U.S. Fish and Wildlife Service

NEWS RELEASE


U.S. FISH AND WILDLIFE SERVICE
134 UNION BOULEVARD
LAKEWOOD, COLORADO 80228

July 15, 1996

Mitch Snow 202-208-5634
Sharon Rose 303-236-7905

PARTNERS FOR WILDLIFE PROGRAM TAKES ECOLOGICAL HONORS

An innovative program that links private landowners who want to restore wildlife habitat on their lands with expertise and funding from the U.S. Fish and Wildlife Service has received the Society for Ecological Restoration's Service Award for 1996.

Almost 14,000 non-Federal landowners have worked with the Service's Partners for Wildlife program to restore a broad range of wildlife habitats since it began in 1987. The society grants its Service Award to acknowledge individuals and organizations that have dedicated their time and skills to advance ecological restoration. The award was presented at the society's annual conference at Rutgers, The State University of New Jersey.

"Partners for Wildlife is a win-win approach to habitat conservation for the U.S. Fish and Wildlife Service and private landowners," John Rogers, the agency's acting director, said. "Participants in this voluntary program receive financial backing for restoration on their lands that they couldn't afford on their own. They also receive technical assistance that can include design consultations, advice on soil and water quality improvement, and grazing management." Partners for Wildlife coordinators in each state dedicate their skills to the private restoration projects. Restoration sites must be maintained for a minimum of 10 years. During that period, project participants can continue using their land and receiving the economic benefits from their habitat restoration efforts.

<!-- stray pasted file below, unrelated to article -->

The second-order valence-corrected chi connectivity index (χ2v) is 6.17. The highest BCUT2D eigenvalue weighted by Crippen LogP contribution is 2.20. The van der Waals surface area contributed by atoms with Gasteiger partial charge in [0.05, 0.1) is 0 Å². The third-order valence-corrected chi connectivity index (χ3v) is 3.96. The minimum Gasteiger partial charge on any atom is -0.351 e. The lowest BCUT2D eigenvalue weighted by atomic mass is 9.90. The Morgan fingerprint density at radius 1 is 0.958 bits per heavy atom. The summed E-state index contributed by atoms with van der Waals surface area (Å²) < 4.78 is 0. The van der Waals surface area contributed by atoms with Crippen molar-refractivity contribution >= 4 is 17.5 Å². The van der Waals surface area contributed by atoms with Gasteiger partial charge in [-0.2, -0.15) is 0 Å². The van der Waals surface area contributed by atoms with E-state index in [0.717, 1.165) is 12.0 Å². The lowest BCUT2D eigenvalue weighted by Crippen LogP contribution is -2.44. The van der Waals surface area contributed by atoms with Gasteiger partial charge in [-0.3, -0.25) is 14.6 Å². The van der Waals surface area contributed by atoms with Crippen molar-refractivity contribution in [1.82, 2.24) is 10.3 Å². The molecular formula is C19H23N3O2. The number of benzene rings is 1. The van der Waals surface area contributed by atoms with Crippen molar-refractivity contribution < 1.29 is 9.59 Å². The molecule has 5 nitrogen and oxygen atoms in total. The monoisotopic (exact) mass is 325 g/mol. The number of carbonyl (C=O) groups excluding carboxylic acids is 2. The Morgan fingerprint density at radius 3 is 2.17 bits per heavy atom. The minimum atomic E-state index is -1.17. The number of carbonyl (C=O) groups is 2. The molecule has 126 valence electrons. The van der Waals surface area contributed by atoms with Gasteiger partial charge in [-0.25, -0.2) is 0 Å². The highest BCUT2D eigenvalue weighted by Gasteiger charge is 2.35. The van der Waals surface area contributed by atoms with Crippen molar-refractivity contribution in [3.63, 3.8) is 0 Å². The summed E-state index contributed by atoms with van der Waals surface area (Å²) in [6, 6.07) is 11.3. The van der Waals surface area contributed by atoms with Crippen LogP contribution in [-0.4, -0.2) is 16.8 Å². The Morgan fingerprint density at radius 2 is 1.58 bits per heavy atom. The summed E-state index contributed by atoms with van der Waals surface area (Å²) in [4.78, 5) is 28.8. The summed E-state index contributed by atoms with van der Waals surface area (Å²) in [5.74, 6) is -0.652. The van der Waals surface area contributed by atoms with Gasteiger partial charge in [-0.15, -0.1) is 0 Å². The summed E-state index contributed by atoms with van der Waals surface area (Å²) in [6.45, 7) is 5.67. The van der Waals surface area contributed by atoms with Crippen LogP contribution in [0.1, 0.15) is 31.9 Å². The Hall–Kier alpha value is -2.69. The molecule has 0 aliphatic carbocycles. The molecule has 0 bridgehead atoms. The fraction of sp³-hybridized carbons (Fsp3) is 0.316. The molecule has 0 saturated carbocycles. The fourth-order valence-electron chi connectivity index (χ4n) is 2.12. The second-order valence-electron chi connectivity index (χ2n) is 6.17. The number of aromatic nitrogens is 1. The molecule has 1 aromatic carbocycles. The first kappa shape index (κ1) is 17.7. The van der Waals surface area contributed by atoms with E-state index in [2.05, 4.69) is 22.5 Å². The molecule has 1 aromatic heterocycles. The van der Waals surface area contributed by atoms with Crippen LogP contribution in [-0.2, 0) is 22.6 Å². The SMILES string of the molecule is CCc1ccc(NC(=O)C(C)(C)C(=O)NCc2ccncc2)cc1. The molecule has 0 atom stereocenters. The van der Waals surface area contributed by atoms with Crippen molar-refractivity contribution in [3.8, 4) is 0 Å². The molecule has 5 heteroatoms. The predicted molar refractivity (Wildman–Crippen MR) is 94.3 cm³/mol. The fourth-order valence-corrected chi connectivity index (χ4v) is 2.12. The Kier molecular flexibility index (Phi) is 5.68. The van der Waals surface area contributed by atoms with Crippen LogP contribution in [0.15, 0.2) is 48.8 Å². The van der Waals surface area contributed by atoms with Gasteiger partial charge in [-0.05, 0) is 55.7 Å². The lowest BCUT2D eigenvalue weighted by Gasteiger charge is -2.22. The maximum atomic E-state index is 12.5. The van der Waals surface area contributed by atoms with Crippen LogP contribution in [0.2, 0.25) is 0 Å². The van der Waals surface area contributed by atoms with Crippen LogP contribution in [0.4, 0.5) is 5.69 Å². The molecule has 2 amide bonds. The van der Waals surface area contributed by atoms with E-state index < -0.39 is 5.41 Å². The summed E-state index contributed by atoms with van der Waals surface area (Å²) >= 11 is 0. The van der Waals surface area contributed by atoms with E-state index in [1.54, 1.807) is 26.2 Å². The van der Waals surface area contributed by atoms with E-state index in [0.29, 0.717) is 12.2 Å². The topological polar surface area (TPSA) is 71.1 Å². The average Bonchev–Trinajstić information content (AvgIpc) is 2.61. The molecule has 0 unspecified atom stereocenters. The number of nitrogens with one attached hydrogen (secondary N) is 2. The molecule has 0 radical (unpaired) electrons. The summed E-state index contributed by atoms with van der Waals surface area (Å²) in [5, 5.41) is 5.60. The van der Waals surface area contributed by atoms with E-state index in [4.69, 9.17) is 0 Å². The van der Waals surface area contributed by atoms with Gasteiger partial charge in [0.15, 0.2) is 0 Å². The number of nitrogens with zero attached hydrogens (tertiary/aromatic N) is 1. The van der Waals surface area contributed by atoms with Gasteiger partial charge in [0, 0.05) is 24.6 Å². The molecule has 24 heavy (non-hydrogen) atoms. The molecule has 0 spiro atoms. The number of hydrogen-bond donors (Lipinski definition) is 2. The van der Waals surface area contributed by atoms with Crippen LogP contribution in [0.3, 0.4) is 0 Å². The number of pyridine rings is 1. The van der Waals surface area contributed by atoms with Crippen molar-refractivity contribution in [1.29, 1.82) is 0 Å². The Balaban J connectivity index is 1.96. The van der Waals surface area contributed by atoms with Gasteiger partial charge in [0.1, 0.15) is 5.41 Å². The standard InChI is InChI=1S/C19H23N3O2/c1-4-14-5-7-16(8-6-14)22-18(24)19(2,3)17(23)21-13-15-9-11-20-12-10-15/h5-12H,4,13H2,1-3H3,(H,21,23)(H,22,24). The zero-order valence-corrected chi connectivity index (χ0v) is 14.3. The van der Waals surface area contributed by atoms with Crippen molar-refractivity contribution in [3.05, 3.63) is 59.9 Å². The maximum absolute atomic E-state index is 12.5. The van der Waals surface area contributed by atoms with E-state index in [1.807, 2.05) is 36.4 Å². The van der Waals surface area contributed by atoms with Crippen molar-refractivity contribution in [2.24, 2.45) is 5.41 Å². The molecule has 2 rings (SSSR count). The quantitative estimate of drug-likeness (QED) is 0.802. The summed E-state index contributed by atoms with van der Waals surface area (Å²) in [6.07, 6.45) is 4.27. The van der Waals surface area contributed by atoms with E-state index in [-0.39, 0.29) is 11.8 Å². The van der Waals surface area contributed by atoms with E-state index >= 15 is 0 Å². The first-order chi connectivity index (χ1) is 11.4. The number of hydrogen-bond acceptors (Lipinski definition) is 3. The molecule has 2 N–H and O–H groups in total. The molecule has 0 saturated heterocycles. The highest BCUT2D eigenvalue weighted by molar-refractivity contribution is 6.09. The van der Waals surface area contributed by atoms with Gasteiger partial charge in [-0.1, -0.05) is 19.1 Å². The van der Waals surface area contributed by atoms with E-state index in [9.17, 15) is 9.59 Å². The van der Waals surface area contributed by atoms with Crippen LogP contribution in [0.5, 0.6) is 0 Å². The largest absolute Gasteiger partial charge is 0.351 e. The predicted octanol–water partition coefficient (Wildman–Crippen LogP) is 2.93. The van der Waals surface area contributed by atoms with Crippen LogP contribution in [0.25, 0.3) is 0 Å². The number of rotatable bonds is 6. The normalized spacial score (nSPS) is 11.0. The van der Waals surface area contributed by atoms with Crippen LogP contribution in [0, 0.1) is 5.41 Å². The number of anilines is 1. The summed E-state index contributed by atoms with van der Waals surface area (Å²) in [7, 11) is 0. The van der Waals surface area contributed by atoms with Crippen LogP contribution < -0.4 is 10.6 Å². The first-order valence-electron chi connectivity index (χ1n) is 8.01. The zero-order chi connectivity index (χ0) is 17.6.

"Not surprisingly, Partners for Wildlife is one of our most popular programs," Rogers said. "We have many more people interested in working with the Service than we have funds to provide."

According to Rogers, program priorities emphasize projects that will protect habitat for species that are or may be placed on the Federal endangered species list. They also target habitat for migratory birds and anadromous fish, including salmon.

"By protecting the habitat of plants and animals before it is too late, we hope to prevent the need to list many species as endangered or threatened," Rogers said. "The partnership program is just one of many innovative approaches the Fish and Wildlife Service is using to make the Endangered Species Act work better. Last year, 85 percent of the partnership projects we set up in the western United States improved habitat for listed or candidate species."

Since its inception, Partners for Wildlife has provided funding to restore 310,000 acres of wetlands, including northeastern bogs, southeastern bottomland hardwoods, and southwestern cienegas; 40,000 acres of prairie grassland; and 600 miles of streamside and 50 miles of instream wildlife habitat.

"Opportunities for creative partnerships are as diverse as the different habitats we've restored," said Steve Forsythe, chief of the Service's Division of Habitat Conservation. "Restoration techniques include everything from letting Mother Nature do all the work to complex stream restoration projects that involve the latest bioengineering techniques."

Partnership projects are often the result of cooperative efforts with other Federal, state, and local government agencies as well as private organizations, schools, and businesses. These groups often provide additional financial and technical resources toward restoration. "Frequently community groups, including conservation districts, Scout troops, students, and service organizations, help provide labor. This cooperative element helps teach people about the importance of restoring fish and wildlife habitat. What's more, participating is often just plain fun," Forsythe said.

For additional information about the Partners for Wildlife program, contact U.S. Fish and Wildlife Service, Division of Habitat Conservation, Branch of Habitat Restoration, 4401 N. Fairfax Drive, Room 2161, Arlington, VA 22203.


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